-Breathe out slowly through pursed lips. This should take at least twice as long as breathing in took. Repeat.


Do these exercises daily if your health allows. If you are concerned about your breathing or don't know if you are healthy enough to do these exercises, please see your doctor for an exam.

 


Stephany Primrose, P.T.

Telehealth is an option during COVID-19 Pandemic

The COVID-19 pandemic seems to have stopped much of the world. Once busy streets and shops are empty, activities are cancelled and you may not even be going to work. One thing that the virus has not stoppe is pain and injury. Maybe you were seeing your PT when stay at home orders were issued. Maybe you've been having more pain and soreness in your back or neck because of all the time you've spent in front of the computer working at home, or maybe you hurt yourself over the weekend doing some yard work or exercising to relieve stress. How do you get the care you need without putting yourself or others at risk during this time of social distancing?


Telehealth
Technology like the internet, electronic medical records, online patient portals, smartphones and webcams open up treatment and intervention options that may be new to both you and your provider. Virtual platforms allow one-on-one interactions in real time. Patient portals allow uploads and updates of home exercise programs and educational materials. You may not be able to go to your PT, but your PT may be able to come virtually to you! Rules and regulations vary from state to state, and insurer to insurer. They are also being rapidly updated and changed to respond to the COVID-19 pandemic, so the best way to find out what is available to you is to contact your physical therapist and ask!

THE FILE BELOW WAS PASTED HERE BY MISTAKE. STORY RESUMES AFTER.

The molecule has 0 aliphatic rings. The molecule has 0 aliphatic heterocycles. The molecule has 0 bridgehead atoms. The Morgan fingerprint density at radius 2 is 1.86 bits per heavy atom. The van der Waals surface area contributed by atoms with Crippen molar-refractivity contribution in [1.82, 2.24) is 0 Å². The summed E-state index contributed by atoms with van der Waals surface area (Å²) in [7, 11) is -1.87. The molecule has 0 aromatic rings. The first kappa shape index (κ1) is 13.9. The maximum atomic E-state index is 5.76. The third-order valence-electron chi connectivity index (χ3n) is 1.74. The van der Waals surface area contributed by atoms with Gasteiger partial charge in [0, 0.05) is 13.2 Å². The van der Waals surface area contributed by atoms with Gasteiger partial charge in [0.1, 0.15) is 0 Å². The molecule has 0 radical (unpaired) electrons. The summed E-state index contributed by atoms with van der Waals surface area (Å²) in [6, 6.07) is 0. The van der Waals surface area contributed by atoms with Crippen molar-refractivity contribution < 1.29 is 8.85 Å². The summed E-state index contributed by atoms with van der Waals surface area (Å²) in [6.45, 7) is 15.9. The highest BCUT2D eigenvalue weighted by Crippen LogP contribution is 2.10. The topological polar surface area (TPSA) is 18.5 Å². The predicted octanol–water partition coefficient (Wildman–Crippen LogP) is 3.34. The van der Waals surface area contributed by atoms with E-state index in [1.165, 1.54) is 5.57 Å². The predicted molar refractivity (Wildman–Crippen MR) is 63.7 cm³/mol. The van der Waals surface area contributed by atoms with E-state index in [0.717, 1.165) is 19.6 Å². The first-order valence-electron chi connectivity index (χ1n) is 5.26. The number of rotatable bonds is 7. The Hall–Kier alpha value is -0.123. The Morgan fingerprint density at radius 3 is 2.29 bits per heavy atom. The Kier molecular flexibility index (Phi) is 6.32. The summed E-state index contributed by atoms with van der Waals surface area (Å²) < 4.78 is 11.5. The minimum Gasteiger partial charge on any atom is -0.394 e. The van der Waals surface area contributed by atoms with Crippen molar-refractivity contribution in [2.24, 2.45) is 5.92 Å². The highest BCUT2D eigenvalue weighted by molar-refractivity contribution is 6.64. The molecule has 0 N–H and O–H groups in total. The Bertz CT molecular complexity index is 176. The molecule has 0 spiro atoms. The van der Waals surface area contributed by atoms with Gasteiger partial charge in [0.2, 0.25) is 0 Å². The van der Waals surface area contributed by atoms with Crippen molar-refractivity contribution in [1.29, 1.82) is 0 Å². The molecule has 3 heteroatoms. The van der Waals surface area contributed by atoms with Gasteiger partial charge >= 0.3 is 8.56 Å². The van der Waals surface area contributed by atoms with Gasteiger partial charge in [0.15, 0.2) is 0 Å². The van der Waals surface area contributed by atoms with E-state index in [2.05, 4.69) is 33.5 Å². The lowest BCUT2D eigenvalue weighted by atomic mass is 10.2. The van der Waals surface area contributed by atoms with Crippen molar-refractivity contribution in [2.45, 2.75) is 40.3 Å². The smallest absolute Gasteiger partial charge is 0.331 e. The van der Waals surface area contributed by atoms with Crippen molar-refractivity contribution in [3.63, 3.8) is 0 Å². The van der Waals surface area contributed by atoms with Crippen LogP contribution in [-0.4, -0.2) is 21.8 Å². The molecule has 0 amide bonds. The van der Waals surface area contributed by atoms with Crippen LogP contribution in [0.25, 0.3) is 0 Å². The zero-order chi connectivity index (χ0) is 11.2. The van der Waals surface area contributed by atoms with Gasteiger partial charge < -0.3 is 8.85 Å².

Virtual Visit Tips
● You'll need a device with a screen, camera and microphone. This could be a smartphone, tablet, or computer
● You may need a specific app - your therapist will tell you what you need and where to find it
● Choose a private space where you feel comfortable to conduct your visit. Make sure you have room to move, this is still a PT visit and movement is the whole point!
● Wear clothes that you can move in, and that your PT can see you move in. Very loose, baggy clothing makes it hard for your PT to see and evaluate your movement
● Collect any equipment you may have beforehand, so your PT knows what you have to work with. Examples might include resistance bands, foam rollers, yoga mats and blocks, etc.
● Be ready to get creative and have fun! For many patients and therapists, televisits are a new experience so expect to work together and try new things to find what works best for you.

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Disclaimer:  The information in this medical library is intended for informational and educational purposes only and in no way should be taken to be the provision or practice of physical therapy, medical, or professional healthcare advice or services. The information should not be considered complete or exhaustive and should not be used for diagnostic or treatment purposes without first consulting with your physical therapist, physician or other healthcare provider. The owners of this website accept no responsibility for the misuse of information contained within this website.